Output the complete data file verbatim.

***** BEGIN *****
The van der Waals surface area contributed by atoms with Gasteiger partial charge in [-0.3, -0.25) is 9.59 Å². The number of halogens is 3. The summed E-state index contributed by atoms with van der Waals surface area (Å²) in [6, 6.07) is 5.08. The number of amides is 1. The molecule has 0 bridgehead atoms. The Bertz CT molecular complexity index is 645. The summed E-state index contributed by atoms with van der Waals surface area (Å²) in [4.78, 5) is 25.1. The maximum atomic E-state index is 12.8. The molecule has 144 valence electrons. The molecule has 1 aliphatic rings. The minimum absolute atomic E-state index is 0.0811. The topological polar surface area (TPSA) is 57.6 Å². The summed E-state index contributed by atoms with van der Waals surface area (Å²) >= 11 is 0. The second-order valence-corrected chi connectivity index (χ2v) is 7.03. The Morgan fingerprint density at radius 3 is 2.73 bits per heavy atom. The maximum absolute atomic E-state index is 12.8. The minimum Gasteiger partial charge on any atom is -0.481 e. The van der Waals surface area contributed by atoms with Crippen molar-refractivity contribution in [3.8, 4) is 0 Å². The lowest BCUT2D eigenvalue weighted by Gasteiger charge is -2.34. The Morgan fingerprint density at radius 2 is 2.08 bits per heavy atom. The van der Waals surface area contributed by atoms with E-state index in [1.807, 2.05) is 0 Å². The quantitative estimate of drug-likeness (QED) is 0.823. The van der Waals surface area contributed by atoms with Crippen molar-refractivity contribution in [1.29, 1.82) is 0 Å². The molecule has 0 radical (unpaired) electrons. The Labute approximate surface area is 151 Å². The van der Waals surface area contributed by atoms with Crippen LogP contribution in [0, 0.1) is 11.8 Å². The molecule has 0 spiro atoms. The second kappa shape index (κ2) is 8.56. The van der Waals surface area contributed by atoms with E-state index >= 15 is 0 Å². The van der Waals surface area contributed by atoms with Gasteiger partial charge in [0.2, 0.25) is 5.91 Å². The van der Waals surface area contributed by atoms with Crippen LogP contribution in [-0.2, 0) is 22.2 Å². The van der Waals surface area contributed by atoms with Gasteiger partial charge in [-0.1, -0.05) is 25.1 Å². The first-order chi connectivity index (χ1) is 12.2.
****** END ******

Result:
The van der Waals surface area contributed by atoms with Gasteiger partial charge in [-0.3, -0.25) is 9.59 Å². The number of halogens is 3. The summed E-state index contributed by atoms with van der Waals surface area (Å²) in [6, 6.07) is 5.08. The number of amides is 1. The molecule has 0 bridgehead atoms. The Bertz CT molecular complexity index is 645. The summed E-state index contributed by atoms with van der Waals surface area (Å²) in [4.78, 5) is 25.1. The maximum atomic E-state index is 12.8. The molecule has 144 valence electrons. The molecule has 1 aliphatic rings. The minimum absolute atomic E-state index is 0.0811. The topological polar surface area (TPSA) is 57.6 Å². The summed E-state index contributed by atoms with van der Waals surface area (Å²) >= 11 is 0. The second-order valence-corrected chi connectivity index (χ2v) is 7.03. The Morgan fingerprint density at radius 3 is 2.73 bits per heavy atom. The maximum absolute atomic E-state index is 12.8. The minimum Gasteiger partial charge on any atom is -0.481 e. The van der Waals surface area contributed by atoms with Crippen molar-refractivity contribution in [3.8, 4) is 0 Å². The lowest BCUT2D eigenvalue weighted by Gasteiger charge is -2.34. The Morgan fingerprint density at radius 2 is 2.08 bits per heavy atom. The van der Waals surface area contributed by atoms with E-state index in [1.807, 2.05) is 0 Å². The quantitative estimate of drug-likeness (QED) is 0.823. The van der Waals surface area contributed by atoms with Crippen molar-refractivity contribution in [1.29, 1.82) is 0 Å². The molecule has 0 radical (unpaired) electrons. The Labute approximate surface area is 151 Å². The van der Waals surface area contributed by atoms with Crippen LogP contribution in [0, 0.1) is 11.8 Å². The molecule has 0 spiro atoms. The second kappa shape index (κ2) is 8.56. The van der Waals surface area contributed by atoms with E-state index >= 15 is 0 Å². The van der Waals surface area contributed by atoms with Gasteiger partial charge in [0.2, 0.25) is 5.91 Å². The van der Waals surface area contributed by atoms with Crippen LogP contribution in [-0.2, 0) is 22.2 Å². The van der Waals surface area contributed by atoms with Gasteiger partial charge in [-0.1, -0.05) is 25.1 Å². The first-order chi connectivity index (χ1) is 12.2.